Many organizations are bracing themselves for high levels of turnover at the executive level, as Baby Boomers prepare for retirement. Internal leadership pipelines are often ill-equipped to deal with these challenges, and organizations are forced to look externally to fill senior level vacancies. A considerable investment of time and money is made to attract and select senior executive talent. However, research indicates that 40% of all new senior leaders will fail within the first 18 months.
Given the high cost of executive derailment, more and more organizations are recognizing the need for a well thought out and structured approach to executive onboarding.
The key drivers of executive onboarding initiatives include:
- Reduced time to productivity – the time it takes for new leaders to reach expected performance standards
- Increased retention – the percentage of hires that stay with the organization
- Increased engagement – measured by engagement survey results for recently hired employees
According to research conducted by the Aberdeen Group¹, best-in-class organizations demonstrate a number of common characteristics in their approach to on-boarding:
- Deep commitment to align onboarding to overall business objectives
- A combination of both tactical and strategic onboarding initiatives to drive productivity and engagement
- Investment in world-class technology through the onboarding process
- Integration between onboarding and other areas of talent management, including recruitment, performance, and learning and development functions
They also encourage strong cross-boarding initiatives, which involves onboarding someone from an individual contributor role to a leadership position.
So where does onboarding coaching fit in? An onboarding coach can be instrumental in helping new executives to explore and understand the cultural and political nuances that impact the approach a leader needs to take to exercise influence and navigate effectively through formal and informal channels.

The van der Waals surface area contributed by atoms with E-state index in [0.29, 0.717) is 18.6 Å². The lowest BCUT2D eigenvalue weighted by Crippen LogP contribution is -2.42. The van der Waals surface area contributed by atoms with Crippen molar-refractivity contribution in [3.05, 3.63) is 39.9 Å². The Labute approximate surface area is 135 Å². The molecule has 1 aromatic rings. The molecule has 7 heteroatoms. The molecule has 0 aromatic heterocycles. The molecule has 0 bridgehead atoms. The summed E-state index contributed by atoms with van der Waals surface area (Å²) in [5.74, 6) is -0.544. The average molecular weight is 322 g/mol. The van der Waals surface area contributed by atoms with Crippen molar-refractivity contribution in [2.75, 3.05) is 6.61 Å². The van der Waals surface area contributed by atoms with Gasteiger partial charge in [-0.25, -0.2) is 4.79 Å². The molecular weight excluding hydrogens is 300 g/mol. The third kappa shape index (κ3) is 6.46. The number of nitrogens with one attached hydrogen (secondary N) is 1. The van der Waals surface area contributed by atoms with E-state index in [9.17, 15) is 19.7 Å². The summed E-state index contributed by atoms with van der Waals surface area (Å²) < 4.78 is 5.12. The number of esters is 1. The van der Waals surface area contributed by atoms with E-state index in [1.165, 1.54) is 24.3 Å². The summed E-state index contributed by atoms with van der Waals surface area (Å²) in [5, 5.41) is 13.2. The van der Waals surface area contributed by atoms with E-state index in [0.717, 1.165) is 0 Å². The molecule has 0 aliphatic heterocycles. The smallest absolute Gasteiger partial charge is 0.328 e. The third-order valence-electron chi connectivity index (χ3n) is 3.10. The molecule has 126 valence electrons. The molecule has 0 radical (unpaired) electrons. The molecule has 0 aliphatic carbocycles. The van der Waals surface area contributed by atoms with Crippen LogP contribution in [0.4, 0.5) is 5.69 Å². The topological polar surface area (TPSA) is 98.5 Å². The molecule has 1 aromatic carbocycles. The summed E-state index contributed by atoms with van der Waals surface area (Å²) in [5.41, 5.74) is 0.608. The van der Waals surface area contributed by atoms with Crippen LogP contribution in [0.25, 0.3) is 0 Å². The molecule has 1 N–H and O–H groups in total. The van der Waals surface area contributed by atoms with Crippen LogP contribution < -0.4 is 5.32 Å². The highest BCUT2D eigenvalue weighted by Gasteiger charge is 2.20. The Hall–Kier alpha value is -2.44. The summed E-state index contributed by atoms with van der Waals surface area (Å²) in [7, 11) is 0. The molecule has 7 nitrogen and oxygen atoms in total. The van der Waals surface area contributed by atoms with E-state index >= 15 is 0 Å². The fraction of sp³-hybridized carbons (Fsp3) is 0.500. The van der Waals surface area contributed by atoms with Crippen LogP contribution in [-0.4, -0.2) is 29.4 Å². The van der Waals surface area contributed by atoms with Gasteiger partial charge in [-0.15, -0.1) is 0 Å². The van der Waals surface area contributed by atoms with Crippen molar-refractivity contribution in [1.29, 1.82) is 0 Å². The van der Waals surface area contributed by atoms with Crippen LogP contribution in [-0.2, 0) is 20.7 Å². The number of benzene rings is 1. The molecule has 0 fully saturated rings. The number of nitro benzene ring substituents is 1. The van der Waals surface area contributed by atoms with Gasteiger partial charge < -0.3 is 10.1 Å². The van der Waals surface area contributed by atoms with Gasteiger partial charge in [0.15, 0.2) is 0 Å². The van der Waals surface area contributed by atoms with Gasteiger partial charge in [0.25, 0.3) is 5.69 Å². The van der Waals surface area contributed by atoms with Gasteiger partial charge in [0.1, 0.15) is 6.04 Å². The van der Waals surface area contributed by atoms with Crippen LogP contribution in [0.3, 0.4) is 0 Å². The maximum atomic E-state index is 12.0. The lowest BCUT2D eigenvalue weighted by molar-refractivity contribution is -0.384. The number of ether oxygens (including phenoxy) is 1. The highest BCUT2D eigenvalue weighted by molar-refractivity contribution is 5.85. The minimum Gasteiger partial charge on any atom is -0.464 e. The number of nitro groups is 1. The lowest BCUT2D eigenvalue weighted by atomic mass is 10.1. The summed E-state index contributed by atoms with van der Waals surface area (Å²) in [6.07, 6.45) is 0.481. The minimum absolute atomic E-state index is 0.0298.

Onboarding coaches provide a framework and ask thought provoking questions as newly hired executives meet one-on-one with direct reports and the boss to understand their expectations and identify challenges to address and opportunities to leverage. It’s also critical to support new leaders in identifying key stakeholders outside of the vertical chain of command, since many new executives fail to devote sufficient time to developing lateral relationships with internal and external constituents.
During the critical first 90-Days, new executives need to diagnose the business situation. Is the new leader dealing with a situation involving start-up, turnaround, realignment or sustaining success?² Each of these challenges requires a different approach, and an onboarding coach can act as a sounding board as the new leader develops a plan of action.
Ultimately, a seasoned onboarding coach can support a new executive in developing a plan of action for the first 90-Days to generate quick wins and establish credibility. This can help to assimilate the new leader, reducing the time required to make a value-added contribution and increasing levels of engagement and retention.
¹Madeline Laurano, Onboarding 2013 – A New Look at New Hires (Aberdeen Group, 2013).
²Michael Watkins, The First 90 Days (Boston: Harvard Business School Publishing, 2013).